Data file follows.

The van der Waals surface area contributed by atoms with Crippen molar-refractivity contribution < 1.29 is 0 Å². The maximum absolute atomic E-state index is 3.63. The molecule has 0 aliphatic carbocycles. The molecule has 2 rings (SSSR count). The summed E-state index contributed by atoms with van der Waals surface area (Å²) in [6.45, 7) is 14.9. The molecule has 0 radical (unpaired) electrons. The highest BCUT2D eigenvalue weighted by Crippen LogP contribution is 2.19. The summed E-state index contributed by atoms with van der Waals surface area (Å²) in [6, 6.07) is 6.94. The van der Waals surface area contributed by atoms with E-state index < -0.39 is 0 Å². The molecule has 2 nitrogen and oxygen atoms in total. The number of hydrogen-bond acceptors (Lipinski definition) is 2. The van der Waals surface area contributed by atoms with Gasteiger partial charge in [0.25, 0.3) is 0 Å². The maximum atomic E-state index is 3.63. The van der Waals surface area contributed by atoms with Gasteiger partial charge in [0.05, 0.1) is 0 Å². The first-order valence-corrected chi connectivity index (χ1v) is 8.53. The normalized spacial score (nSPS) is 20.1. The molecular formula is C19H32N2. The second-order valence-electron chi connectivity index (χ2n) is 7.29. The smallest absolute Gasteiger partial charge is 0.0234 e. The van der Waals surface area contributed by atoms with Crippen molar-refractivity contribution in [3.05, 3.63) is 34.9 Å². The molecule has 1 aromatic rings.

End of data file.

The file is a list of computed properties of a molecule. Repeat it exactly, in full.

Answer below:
The van der Waals surface area contributed by atoms with Crippen molar-refractivity contribution < 1.29 is 0 Å². The maximum absolute atomic E-state index is 3.63. The molecule has 0 aliphatic carbocycles. The molecule has 2 rings (SSSR count). The summed E-state index contributed by atoms with van der Waals surface area (Å²) in [6.45, 7) is 14.9. The molecule has 0 radical (unpaired) electrons. The highest BCUT2D eigenvalue weighted by Crippen LogP contribution is 2.19. The summed E-state index contributed by atoms with van der Waals surface area (Å²) in [6, 6.07) is 6.94. The van der Waals surface area contributed by atoms with E-state index < -0.39 is 0 Å². The molecule has 2 nitrogen and oxygen atoms in total. The number of hydrogen-bond acceptors (Lipinski definition) is 2. The van der Waals surface area contributed by atoms with Gasteiger partial charge in [0.25, 0.3) is 0 Å². The maximum atomic E-state index is 3.63. The van der Waals surface area contributed by atoms with Gasteiger partial charge in [0.05, 0.1) is 0 Å². The first-order valence-corrected chi connectivity index (χ1v) is 8.53. The normalized spacial score (nSPS) is 20.1. The molecular formula is C19H32N2. The second-order valence-electron chi connectivity index (χ2n) is 7.29. The smallest absolute Gasteiger partial charge is 0.0234 e. The van der Waals surface area contributed by atoms with Crippen molar-refractivity contribution in [3.05, 3.63) is 34.9 Å². The molecule has 1 aromatic rings.